Metreleptin: May enhance the hypoglycemic effect of Insulin. Management: Insulin dosage adjustments (including potentially large decreases) may be required to minimize the risk for hypoglycemia with concurrent use of metreleptin. Monitor closely. Consider therapy modification

Pegvisomant: May enhance the hypoglycemic effect of Blood Glucose Lowering Agents. Monitor therapy

Pioglitazone: May enhance the adverse/toxic effect of Insulin. Specifically, the risk for hypoglycemia, fluid retention, and heart failure may be increased with this combination. Management: If insulin is combined with pioglitazone, dose reductions should be considered to reduce the risk of hypoglycemia. Monitor patients for fluid retention and signs/symptoms of heart failure. Consider therapy modification

Pramlintide: May enhance the hypoglycemic effect of Insulin. Management: Upon initiation of pramlintide, decrease mealtime insulin dose by 50% to reduce the risk of hypoglycemia. Monitor blood glucose frequently and individualize further insulin dose adjustments based on glycemic control. Consider therapy modification

Prothionamide: May enhance the hypoglycemic effect of Blood Glucose Lowering Agents. Monitor therapy

Quinolone Antibiotics: May enhance the hypoglycemic effect of Blood Glucose Lowering Agents. Quinolone Antibiotics may diminish the therapeutic effect of Blood Glucose Lowering Agents. Specifically, if an agent is being used to treat diabetes, loss of blood sugar control may occur with quinolone use. Monitor therapy

Rosiglitazone: Insulin may enhance the adverse/toxic effect of Rosiglitazone. Specifically, the risk of fluid retention, heart failure, and hypoglycemia may be increased with this combination. Avoid combination

Salicylates: May enhance the hypoglycemic effect of Blood Glucose Lowering Agents. Monitor therapy

Selective Serotonin Reuptake Inhibitors: May enhance the hypoglycemic effect of Blood Glucose Lowering Agents. Monitor therapy

SGLT2 Inhibitors: May enhance the hypoglycemic effect of Insulin. Management: Consider a decrease in insulin dose when initiating therapy with a sodium-glucose cotransporter 2 inhibitor and monitor patients for hypoglycemia. Consider therapy modification

Thiazide and Thiazide-Like Diuretics: May diminish the therapeutic effect of Antidiabetic Agents. Monitor therapy

Adverse Reactions

Frequency not always defined.

Cardiovascular: Peripheral edema (1% to 3%)

Central nervous system: Headache (9% to 12%)

Endocrine & metabolic: Severe hypoglycemia (10% to 13%, type 1 diabetics on combination therapy; ≤5%, type 2 diabetics on combination therapy), antibody development, hypoglycemia, hypokalemia, weight gain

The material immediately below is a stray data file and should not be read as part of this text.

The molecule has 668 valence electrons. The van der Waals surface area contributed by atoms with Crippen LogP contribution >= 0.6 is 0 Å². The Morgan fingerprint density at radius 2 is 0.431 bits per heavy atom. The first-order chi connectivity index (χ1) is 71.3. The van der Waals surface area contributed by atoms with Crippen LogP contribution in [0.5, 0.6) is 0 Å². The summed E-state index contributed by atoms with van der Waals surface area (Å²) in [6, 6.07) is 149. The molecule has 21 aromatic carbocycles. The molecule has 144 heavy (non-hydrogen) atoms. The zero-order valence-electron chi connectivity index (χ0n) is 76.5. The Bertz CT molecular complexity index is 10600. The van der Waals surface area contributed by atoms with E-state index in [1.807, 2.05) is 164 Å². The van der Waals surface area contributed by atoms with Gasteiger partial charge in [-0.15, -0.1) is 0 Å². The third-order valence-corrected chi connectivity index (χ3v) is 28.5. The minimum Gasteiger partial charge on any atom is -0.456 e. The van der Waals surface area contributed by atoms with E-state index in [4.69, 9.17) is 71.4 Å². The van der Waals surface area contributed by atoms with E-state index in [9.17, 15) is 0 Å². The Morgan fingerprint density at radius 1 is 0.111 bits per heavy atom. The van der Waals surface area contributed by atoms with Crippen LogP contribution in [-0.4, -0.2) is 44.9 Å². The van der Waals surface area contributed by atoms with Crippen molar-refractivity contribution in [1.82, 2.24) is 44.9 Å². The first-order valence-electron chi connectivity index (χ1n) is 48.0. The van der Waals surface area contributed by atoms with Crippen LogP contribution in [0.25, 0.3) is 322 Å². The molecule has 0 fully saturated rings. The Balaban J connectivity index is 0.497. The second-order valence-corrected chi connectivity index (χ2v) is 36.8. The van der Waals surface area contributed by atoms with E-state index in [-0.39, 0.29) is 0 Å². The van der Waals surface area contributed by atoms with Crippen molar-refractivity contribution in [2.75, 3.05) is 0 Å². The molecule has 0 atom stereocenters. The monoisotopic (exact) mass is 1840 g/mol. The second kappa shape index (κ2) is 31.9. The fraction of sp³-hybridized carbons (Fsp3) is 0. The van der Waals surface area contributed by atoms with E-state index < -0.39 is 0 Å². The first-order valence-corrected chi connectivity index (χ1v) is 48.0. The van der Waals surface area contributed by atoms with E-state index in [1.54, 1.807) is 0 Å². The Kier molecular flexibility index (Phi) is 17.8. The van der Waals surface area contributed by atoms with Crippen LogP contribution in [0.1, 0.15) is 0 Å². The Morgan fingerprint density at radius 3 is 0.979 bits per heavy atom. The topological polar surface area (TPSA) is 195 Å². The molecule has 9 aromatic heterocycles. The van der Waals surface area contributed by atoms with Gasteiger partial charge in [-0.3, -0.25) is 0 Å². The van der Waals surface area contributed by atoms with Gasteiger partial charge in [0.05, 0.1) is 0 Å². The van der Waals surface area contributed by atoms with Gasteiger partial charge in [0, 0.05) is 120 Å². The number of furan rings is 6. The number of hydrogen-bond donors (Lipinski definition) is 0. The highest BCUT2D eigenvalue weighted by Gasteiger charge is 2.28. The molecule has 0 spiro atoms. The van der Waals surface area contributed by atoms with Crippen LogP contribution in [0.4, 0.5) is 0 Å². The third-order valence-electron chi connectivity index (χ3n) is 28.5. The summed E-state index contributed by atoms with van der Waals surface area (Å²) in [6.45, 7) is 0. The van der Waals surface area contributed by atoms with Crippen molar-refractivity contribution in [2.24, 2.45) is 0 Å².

Gastrointestinal: Diarrhea (6%, type 2 diabetes), gastroenteritis (5%, type 1 diabetes)

Local: Injection site reaction (4%; including hematoma, pain, hemorrhage, erythema, warmth, swelling, mass, nodules, and discoloration), hypertrophy at injection site, lipoatrophy at injection site

Respiratory: Nasopharyngitis (13% to 24%), upper respiratory tract infection (8% to 12%), sinusitis (5%, type 1 diabetes)

<1%, postmarketing, and/or case reports: Hypersensitivity reaction

Warnings/Precautions

Concerns related to adverse effects:

• Hypersensitivity: Severe, life-threatening allergic reactions, including anaphylaxis, may occur. If hypersensitivity reactions occur, discontinue therapy.

• Hypoglycemia: The most common adverse effect of insulin is hypoglycemia. The timing of hypoglycemia differs among various insulin formulations. Hypoglycemia may result from increased work or exercise without eating; use of long-acting insulin preparations (eg, insulin degludec, insulin detemir, insulin glargine) may delay recovery from hypoglycemia. Profound and prolonged episodes of hypoglycemia may result in convulsions, unconsciousness, temporary or permanent brain damage or even death. Insulin requirements may be altered during illness, emotional disturbances or other stressors. Instruct patients to use caution with ethanol; may increase risk of hypoglycemia.

• Hypokalemia: Insulin (especially IV insulin) causes a shift of potassium from the extracellular space to the intracellular space, possibly producing hypokalemia. If left untreated, hypokalemia may result in respiratory paralysis, ventricular arrhythmia and even death. Use with caution in patients at risk for hypokalemia (eg, loop diuretic use). Monitor serum potassium and supplement potassium when necessary.

Disease-related concerns:

• Diabetic ketoacidosis: Should not be used in patients with diabetic ketoacidosis (DKA); use of an IV rapid acting or short acting insulin is preferred.

• Hepatic impairment: Use with caution in patients with hepatic impairment. Dosage requirements may be reduced.

• Renal impairment: Use with caution in patients with renal impairment. Dosage requirements may be reduced.

Concurrent drug therapy issues:

• Drug-drug interactions: Potentially significant interactions may exist, requiring dose or frequency adjustment, additional monitoring, and/or selection of alternative therapy. Consult drug interactions database for more detailed information.

Special populations:

• Hospitalized patients with diabetes: Exclusive use of a sliding scale insulin regimen (insulin regular) in the inpatient hospital setting is strongly discouraged. In the critical care setting, continuous IV insulin infusion (insulin regular) has been shown to best achieve glycemic targets. In noncritically ill patients with either poor oral intake or taking nothing by mouth, basal insulin or basal plus bolus is preferred. In noncritically ill patients with adequate nutritional intake, a combination of basal insulin, nutritional, and correction components is preferred. An effective insulin regimen will achieve the goal glucose range without the risk of severe hypoglycemia. A blood glucose value <70 mg/dL should prompt a treatment regimen review and change, if necessary, to prevent further hypoglycemia (ADA 2017d).